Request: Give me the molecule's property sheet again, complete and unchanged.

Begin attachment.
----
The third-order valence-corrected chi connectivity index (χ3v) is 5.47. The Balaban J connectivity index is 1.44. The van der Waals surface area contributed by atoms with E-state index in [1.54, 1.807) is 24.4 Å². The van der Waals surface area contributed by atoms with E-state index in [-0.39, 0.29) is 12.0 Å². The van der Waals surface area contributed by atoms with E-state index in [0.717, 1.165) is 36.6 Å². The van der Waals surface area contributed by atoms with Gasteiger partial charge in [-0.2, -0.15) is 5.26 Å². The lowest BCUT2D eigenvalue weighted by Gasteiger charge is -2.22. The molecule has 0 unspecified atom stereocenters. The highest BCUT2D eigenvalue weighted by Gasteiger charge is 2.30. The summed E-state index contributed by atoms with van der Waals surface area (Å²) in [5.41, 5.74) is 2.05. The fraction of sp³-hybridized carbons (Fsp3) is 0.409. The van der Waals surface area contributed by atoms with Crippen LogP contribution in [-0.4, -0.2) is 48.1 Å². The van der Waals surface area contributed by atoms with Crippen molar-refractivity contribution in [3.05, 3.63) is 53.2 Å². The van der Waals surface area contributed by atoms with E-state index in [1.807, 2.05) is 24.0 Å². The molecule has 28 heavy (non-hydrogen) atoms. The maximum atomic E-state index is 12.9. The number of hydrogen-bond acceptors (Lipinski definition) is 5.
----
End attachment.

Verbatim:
The third-order valence-corrected chi connectivity index (χ3v) is 5.47. The Balaban J connectivity index is 1.44. The van der Waals surface area contributed by atoms with E-state index in [1.54, 1.807) is 24.4 Å². The van der Waals surface area contributed by atoms with E-state index in [-0.39, 0.29) is 12.0 Å². The van der Waals surface area contributed by atoms with E-state index in [0.717, 1.165) is 36.6 Å². The van der Waals surface area contributed by atoms with Gasteiger partial charge in [-0.2, -0.15) is 5.26 Å². The lowest BCUT2D eigenvalue weighted by Gasteiger charge is -2.22. The molecule has 0 unspecified atom stereocenters. The highest BCUT2D eigenvalue weighted by Gasteiger charge is 2.30. The summed E-state index contributed by atoms with van der Waals surface area (Å²) in [5.41, 5.74) is 2.05. The fraction of sp³-hybridized carbons (Fsp3) is 0.409. The van der Waals surface area contributed by atoms with Crippen LogP contribution in [-0.4, -0.2) is 48.1 Å². The van der Waals surface area contributed by atoms with Crippen molar-refractivity contribution in [3.05, 3.63) is 53.2 Å². The van der Waals surface area contributed by atoms with E-state index in [1.807, 2.05) is 24.0 Å². The molecule has 28 heavy (non-hydrogen) atoms. The maximum atomic E-state index is 12.9. The number of hydrogen-bond acceptors (Lipinski definition) is 5.